In 2014, we came face-to-face with our nation’s lack of preparedness and the potential impact on the public’s safety. Hopefully, we will learn from our experience and work hard in 2015 to improve our readiness to respond to the infectious diseases that are a growing menace to our collective health and well-being.

How Deadly Is Ebola?

Ebola is one of the most deadly diseases known to man, with a fatality rate that is much higher than most other infectious diseases (50 to 90 percent). Since 2013, in the latest outbreak in West Africa, Ebola has infected 17,942 people and caused some 6,388 deaths.

Infectious disease - Ebola


Almendrala, A. (2014). “How America’s Healthcare System Could Benefit from Ebola,” Huffington Post, www.huffingtonpost.com
Altman, D. (2014). “Poll: Ebola Was a Bigger Story Than the Midterms.” The Wall Street Journal.
Bartlett, J.G. (2014). “ID Update 2014: New and Emerging Threats.” www.medscape.com
Centers for Disease Control (2014). “Top 10 Most Critical Health Threats of 2014.” www.cdc.gov
Infectious Disease News. (2014). “US hospitals step up training, preparation for Ebola.” www.healio.com
Kaiser Family Foundation (2014). “Ebola Characteristics and Comparisons to Other Infectious Diseases.” www.kff.org
Levi, J., et al. (October, 2014). “Most States Not Ready to Handle Infectious Disease Outbreaks.” MedLinePlus, National Institute of Health. www.nlm.hih.gov/medlineplus/news/fullstory_150042.html
Levi, J. (December, 2014). “Lessons for Ebola: The Infectious Disease Era, And The Need To Prepare, Will Never Be Over.” Health Affairs, www.healthaffairs.org/blog
Lowes, R. (2014). “Go Beyond Infectious Disease of the Month.” Medscape Medical News. www.medscape.com
Stobbe, M. (2014). “2014 was a busy, messy year for disease control.” Jacksonville Times-Union.

Printed Winter 2015 PX Advisor



HCAHPS: An Asset or Liability for Recruiting and Retaining the Best Workforce?

HCAHPS scores are a recruitment issue, as well as a clinical issue.

At the heart of many healthcare organizations’ mission statements is an imperative to place the patient at the center of our work. Either directly or indirectly stated, the quality of the patient experience (both clinical quality and patient’s perceptions of care and service) is paramount to why many organizations exist. The Hospital Consumer Assessment of Healthcare Providers and Systems Survey (HCAHPS) has become the standard by which we evaluate excellence in the patient experience.

At face value, the HCAHPS survey is 32 questions measuring patient perceptions of care across seven dimensions, two individual items and two overall items (of which all are publicly reported on HospitalCompare.hss.gov). Each day, more than 8,400 patients complete the HCAHPS survey and give feedback on the quality of their experience (Lehrman & Goldstein, 2013). Our health systems and workforce are currently in the second year of accountability for performance, based on Value-based Purchasing where HCAHPS represents 30% of the Total Performance Score.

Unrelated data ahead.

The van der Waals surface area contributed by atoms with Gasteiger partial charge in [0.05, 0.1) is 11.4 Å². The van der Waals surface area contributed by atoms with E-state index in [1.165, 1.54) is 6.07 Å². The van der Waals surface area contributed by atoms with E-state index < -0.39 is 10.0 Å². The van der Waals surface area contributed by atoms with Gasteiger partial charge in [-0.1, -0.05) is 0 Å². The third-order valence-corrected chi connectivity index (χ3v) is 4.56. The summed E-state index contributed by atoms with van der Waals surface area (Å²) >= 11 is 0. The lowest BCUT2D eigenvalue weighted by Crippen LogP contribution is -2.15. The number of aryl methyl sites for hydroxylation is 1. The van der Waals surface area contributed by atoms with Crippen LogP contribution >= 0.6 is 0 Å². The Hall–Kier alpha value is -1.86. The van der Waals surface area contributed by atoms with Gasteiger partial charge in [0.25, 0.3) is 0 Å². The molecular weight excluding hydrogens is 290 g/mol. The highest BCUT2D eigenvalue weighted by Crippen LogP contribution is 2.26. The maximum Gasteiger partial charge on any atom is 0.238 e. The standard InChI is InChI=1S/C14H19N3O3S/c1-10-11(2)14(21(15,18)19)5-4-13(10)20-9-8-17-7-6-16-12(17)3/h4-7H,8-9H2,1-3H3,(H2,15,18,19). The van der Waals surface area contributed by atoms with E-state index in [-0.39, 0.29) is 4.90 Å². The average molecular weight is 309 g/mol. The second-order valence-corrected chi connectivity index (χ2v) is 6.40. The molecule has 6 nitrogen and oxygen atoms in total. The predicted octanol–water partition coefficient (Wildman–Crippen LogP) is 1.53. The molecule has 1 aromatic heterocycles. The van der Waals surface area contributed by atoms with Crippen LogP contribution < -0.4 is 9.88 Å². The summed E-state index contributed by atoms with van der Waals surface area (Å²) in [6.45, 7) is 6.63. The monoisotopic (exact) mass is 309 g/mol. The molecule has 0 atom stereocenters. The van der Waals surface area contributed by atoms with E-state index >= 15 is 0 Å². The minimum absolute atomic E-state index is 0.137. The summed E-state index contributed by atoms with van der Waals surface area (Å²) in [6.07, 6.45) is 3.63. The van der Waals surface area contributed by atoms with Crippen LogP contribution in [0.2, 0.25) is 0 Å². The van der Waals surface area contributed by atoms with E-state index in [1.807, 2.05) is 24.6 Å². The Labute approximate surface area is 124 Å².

In April 2015, Centers for Medicare and Medicaid (CMS) will be adding a five-star rating to simplify consumer understanding of performance and “spotlight excellence in healthcare quality”(HCAHPS, 2015).

With growing simplicity in transparency, there is a heightened need for constant vigilance on HCAHPS as a magnet to attract and retain the very best. Our coaches work with hospitals and health systems to create cultures of excellence where everyone in the workforce is mission critical, from the boardroom to the bedside. This article will help you leverage HCAHPS to support attracting, selecting, and retaining talent.


In a world where our patient experience scores are readily available and our applicant pools have myriad means to research our organizations to make their employment decisions, some key questions emerge, such as: Why should a candidate choose your organization over a competitor? And, do your HCAHPS scores tell a positive story about your commitment to patient-centered excellence or a negative one?

According to a 2013 CareerBuilders survey, reputation is incredibly important to job-seeking candidates. This study found that candidates would be willing to accept a lower salary if the employer made a great impression during the hiring process and that the employer’s brand plays an integral role in their decision (CareerBuilder, 2013).

It is important to evaluate your organization’s unique proposition of excellence, and HCAHPS data can be an incredibly valuable validation of your accomplishments. As a resource, how well are your recruitment assets aligned to tout your HCAHPS commitment?